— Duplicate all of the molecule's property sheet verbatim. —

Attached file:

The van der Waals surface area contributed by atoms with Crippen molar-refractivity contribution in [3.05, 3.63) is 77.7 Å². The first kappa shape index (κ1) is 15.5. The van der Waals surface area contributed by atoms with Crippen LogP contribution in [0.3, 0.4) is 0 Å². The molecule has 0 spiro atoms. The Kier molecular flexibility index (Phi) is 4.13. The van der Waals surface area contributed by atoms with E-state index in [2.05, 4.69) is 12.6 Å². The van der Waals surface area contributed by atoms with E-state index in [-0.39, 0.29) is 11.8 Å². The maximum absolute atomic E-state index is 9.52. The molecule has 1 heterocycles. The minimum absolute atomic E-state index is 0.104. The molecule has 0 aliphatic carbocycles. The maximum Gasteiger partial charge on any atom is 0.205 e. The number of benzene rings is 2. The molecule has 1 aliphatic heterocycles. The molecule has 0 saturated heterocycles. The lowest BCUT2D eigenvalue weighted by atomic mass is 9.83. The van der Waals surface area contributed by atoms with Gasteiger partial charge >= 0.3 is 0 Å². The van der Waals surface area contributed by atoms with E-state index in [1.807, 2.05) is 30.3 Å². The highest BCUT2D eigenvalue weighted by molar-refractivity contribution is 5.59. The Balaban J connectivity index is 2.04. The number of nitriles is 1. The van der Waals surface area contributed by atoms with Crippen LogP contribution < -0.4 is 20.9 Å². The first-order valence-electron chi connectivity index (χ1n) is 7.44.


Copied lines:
The van der Waals surface area contributed by atoms with Crippen molar-refractivity contribution in [3.05, 3.63) is 77.7 Å². The first kappa shape index (κ1) is 15.5. The van der Waals surface area contributed by atoms with Crippen LogP contribution in [0.3, 0.4) is 0 Å². The molecule has 0 spiro atoms. The Kier molecular flexibility index (Phi) is 4.13. The van der Waals surface area contributed by atoms with E-state index in [2.05, 4.69) is 12.6 Å². The van der Waals surface area contributed by atoms with E-state index in [-0.39, 0.29) is 11.8 Å². The maximum absolute atomic E-state index is 9.52. The molecule has 1 heterocycles. The minimum absolute atomic E-state index is 0.104. The molecule has 0 aliphatic carbocycles. The maximum Gasteiger partial charge on any atom is 0.205 e. The number of benzene rings is 2. The molecule has 1 aliphatic heterocycles. The molecule has 0 saturated heterocycles. The lowest BCUT2D eigenvalue weighted by atomic mass is 9.83. The van der Waals surface area contributed by atoms with Gasteiger partial charge >= 0.3 is 0 Å². The van der Waals surface area contributed by atoms with E-state index in [1.807, 2.05) is 30.3 Å². The highest BCUT2D eigenvalue weighted by molar-refractivity contribution is 5.59. The Balaban J connectivity index is 2.04. The number of nitriles is 1. The van der Waals surface area contributed by atoms with Crippen LogP contribution < -0.4 is 20.9 Å². The first-order valence-electron chi connectivity index (χ1n) is 7.44.